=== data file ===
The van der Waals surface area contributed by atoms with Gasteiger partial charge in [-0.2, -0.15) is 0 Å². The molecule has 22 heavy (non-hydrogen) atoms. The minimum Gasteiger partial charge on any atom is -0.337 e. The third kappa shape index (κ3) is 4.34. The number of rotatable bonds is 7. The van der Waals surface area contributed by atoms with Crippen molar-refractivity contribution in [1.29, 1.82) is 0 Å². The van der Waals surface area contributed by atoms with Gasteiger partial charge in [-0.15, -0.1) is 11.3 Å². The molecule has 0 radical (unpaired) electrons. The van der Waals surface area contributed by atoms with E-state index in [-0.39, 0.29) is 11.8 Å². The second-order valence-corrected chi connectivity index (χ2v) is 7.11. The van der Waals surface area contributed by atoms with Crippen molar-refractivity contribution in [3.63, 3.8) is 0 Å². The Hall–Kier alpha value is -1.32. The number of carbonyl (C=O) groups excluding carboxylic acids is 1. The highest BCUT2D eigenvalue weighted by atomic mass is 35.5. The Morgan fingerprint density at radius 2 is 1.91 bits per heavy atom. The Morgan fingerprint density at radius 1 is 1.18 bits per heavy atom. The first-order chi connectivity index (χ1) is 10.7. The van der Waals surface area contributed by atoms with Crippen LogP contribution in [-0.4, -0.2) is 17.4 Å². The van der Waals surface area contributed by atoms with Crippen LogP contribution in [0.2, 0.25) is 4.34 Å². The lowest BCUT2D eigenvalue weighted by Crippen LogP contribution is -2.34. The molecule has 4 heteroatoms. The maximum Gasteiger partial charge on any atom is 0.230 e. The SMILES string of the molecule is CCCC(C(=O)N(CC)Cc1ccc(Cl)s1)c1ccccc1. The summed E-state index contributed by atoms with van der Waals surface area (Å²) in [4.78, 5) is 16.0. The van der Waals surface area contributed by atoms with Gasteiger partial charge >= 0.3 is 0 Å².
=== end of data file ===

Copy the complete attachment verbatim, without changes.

The van der Waals surface area contributed by atoms with Gasteiger partial charge in [-0.2, -0.15) is 0 Å². The molecule has 22 heavy (non-hydrogen) atoms. The minimum Gasteiger partial charge on any atom is -0.337 e. The third kappa shape index (κ3) is 4.34. The number of rotatable bonds is 7. The van der Waals surface area contributed by atoms with Crippen molar-refractivity contribution in [1.29, 1.82) is 0 Å². The van der Waals surface area contributed by atoms with Gasteiger partial charge in [-0.15, -0.1) is 11.3 Å². The molecule has 0 radical (unpaired) electrons. The van der Waals surface area contributed by atoms with E-state index in [-0.39, 0.29) is 11.8 Å². The second-order valence-corrected chi connectivity index (χ2v) is 7.11. The van der Waals surface area contributed by atoms with Crippen molar-refractivity contribution in [3.63, 3.8) is 0 Å². The Hall–Kier alpha value is -1.32. The number of carbonyl (C=O) groups excluding carboxylic acids is 1. The highest BCUT2D eigenvalue weighted by atomic mass is 35.5. The Morgan fingerprint density at radius 2 is 1.91 bits per heavy atom. The Morgan fingerprint density at radius 1 is 1.18 bits per heavy atom. The first-order chi connectivity index (χ1) is 10.7. The van der Waals surface area contributed by atoms with Crippen LogP contribution in [-0.4, -0.2) is 17.4 Å². The van der Waals surface area contributed by atoms with Crippen LogP contribution in [0.2, 0.25) is 4.34 Å². The lowest BCUT2D eigenvalue weighted by Crippen LogP contribution is -2.34. The molecule has 4 heteroatoms. The maximum Gasteiger partial charge on any atom is 0.230 e. The SMILES string of the molecule is CCCC(C(=O)N(CC)Cc1ccc(Cl)s1)c1ccccc1. The summed E-state index contributed by atoms with van der Waals surface area (Å²) in [4.78, 5) is 16.0. The van der Waals surface area contributed by atoms with Gasteiger partial charge >= 0.3 is 0 Å².